No less silly or cheaply manipulative than Vol. 1, but it knows what it is, what its audience wants, and how to push things forward.
I was the party pooper in the corner for Vol. 1 because I refused to be emotionally manipulated by soundtrack choices in an essentially silly movie with questionable world-building. While fun and a full-colour spectrum are welcome in a comic book movie, I see them less as revolutionary and more as a sad indictment of the standard mean of the comic book movie genre in general.
Vol. 2 sits better with me, not because it’s any less manipulative or silly, but because it knows what it is, what its audience wants, and how to push things just enough to make the universe created in Vol. 1 seem like a place worth exploring.
End-credits, dancing Baby Groot was the breakout star of Vol. 1, and so Vol. 2’s opening credits is a full dance number featuring Baby Groot, with the other Guardians literally in the background and out-of-focus, except for each one’s parenting moment. Director James Gunn gets the party started while planting the thematic seeds, which is deft, tight film-making.
Vol. 2 goes more interesting places thematically, and it ups Vol. 1’s already-impressive VFX from beautiful to often stunning (standouts include the overhead shot of the prison escape scene, featuring the light trail of Yondu’s arrow). If Vol. 1 was about family, then Vol. 2 is about family trauma – and maybe it takes setting a story in psychedelic space to get away with lines like “I may not have been your father, but I was your daddy” and “You just wanted to win. I just wanted a sister.” And as much as the ’70s & ’80s tracks are chosen and employed as substitutes for the actual work of earning emotional beats, to writer/director Gunn’s credit, much like Edgar Wright, he incorporates his soundtrack choices into his scriptwriting.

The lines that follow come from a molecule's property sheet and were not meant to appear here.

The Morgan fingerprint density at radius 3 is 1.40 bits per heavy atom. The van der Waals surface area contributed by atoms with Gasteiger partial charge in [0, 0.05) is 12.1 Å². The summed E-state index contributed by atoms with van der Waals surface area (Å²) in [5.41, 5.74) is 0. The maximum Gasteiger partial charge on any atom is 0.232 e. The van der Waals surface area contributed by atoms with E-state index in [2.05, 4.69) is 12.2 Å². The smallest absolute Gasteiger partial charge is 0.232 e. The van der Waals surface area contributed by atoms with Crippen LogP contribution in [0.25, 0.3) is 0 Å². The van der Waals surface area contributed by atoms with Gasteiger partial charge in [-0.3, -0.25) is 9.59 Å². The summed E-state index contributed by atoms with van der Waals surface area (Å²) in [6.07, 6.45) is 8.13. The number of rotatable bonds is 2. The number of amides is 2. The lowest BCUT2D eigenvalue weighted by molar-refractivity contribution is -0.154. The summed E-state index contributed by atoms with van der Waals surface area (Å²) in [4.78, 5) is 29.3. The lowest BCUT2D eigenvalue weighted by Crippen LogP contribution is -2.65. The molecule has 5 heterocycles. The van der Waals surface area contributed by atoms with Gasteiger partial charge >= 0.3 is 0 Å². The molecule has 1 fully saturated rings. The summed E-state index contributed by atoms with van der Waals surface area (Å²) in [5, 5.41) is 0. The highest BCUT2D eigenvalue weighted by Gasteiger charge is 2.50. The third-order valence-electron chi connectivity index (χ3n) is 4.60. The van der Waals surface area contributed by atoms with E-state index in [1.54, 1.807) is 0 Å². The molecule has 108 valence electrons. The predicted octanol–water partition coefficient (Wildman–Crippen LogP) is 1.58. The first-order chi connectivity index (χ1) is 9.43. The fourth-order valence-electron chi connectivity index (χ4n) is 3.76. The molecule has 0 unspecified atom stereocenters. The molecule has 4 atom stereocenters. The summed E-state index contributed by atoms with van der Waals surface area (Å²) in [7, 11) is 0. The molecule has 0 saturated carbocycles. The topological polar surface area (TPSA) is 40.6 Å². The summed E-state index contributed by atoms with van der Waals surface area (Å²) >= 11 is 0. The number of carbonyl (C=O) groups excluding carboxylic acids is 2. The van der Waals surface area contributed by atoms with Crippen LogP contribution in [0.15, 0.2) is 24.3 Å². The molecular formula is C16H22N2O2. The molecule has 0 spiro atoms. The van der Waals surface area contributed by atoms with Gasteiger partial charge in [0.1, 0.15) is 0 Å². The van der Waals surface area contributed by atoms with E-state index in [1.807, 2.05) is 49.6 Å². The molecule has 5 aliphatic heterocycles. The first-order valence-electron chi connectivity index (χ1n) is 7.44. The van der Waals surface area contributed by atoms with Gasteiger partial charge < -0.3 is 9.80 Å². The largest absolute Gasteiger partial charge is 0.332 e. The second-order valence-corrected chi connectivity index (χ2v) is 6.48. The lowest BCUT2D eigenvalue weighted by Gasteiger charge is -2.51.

The characters are less consistent in Vol. 2, and not that consistent with their Vol. 1 selves, particularly in the cases of Drax and Rocket. If Drax has grown as a character (read: developed a sense of humour?) as a result of his time with the Guardians, then Rocket has shrunk, whom I recall him having more wit and co-ordination in Vol. 1 (which is why the “sarcasm” and winking gags did not land for me). But generally, everyone here is fun (particularly Kurt Russell, Kurt Russelling-about), and each character has their moment (except Nebula – every moment from her was a flat note, an awkward tonal pause that deflated ever scene she was in. I’m not sure if it’s Karen Gillan‘s performance, the direction or the writing, but I’m hoping her character, like some of the others, is reconfigured in Vol. 3).
P.S. for all its use across the film’s promotional material, where was “Fox on the Run” in the actual movie?